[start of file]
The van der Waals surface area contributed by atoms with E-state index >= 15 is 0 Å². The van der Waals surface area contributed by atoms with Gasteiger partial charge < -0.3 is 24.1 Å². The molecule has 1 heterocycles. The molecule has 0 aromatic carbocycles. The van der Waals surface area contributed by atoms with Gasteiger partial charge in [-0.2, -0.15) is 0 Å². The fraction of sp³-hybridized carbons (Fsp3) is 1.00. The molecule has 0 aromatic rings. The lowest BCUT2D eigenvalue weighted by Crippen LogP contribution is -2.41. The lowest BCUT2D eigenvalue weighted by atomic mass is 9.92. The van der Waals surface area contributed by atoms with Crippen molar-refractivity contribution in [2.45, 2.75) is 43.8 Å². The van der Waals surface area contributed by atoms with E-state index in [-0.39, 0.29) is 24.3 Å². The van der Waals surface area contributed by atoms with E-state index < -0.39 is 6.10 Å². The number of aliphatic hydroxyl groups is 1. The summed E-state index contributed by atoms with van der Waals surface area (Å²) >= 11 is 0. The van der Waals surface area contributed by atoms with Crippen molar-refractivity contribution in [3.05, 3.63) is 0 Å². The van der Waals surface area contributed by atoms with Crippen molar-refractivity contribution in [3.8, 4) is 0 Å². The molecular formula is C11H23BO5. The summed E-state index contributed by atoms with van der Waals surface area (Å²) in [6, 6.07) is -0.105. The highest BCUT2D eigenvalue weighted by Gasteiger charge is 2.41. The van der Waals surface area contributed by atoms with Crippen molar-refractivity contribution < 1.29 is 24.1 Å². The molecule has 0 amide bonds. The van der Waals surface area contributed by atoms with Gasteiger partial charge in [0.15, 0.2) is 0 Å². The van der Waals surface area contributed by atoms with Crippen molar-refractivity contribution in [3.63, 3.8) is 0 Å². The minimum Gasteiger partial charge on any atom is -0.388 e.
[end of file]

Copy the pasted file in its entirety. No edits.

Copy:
The van der Waals surface area contributed by atoms with E-state index >= 15 is 0 Å². The van der Waals surface area contributed by atoms with Gasteiger partial charge < -0.3 is 24.1 Å². The molecule has 1 heterocycles. The molecule has 0 aromatic carbocycles. The van der Waals surface area contributed by atoms with Gasteiger partial charge in [-0.2, -0.15) is 0 Å². The fraction of sp³-hybridized carbons (Fsp3) is 1.00. The molecule has 0 aromatic rings. The lowest BCUT2D eigenvalue weighted by Crippen LogP contribution is -2.41. The lowest BCUT2D eigenvalue weighted by atomic mass is 9.92. The van der Waals surface area contributed by atoms with Crippen molar-refractivity contribution in [2.45, 2.75) is 43.8 Å². The van der Waals surface area contributed by atoms with E-state index in [-0.39, 0.29) is 24.3 Å². The van der Waals surface area contributed by atoms with E-state index < -0.39 is 6.10 Å². The number of aliphatic hydroxyl groups is 1. The summed E-state index contributed by atoms with van der Waals surface area (Å²) >= 11 is 0. The van der Waals surface area contributed by atoms with Crippen molar-refractivity contribution in [3.05, 3.63) is 0 Å². The van der Waals surface area contributed by atoms with Crippen molar-refractivity contribution in [3.8, 4) is 0 Å². The molecular formula is C11H23BO5. The summed E-state index contributed by atoms with van der Waals surface area (Å²) in [6, 6.07) is -0.105. The highest BCUT2D eigenvalue weighted by Gasteiger charge is 2.41. The van der Waals surface area contributed by atoms with Crippen molar-refractivity contribution < 1.29 is 24.1 Å². The molecule has 0 amide bonds. The van der Waals surface area contributed by atoms with Gasteiger partial charge in [0.15, 0.2) is 0 Å². The van der Waals surface area contributed by atoms with Crippen molar-refractivity contribution in [3.63, 3.8) is 0 Å². The minimum Gasteiger partial charge on any atom is -0.388 e.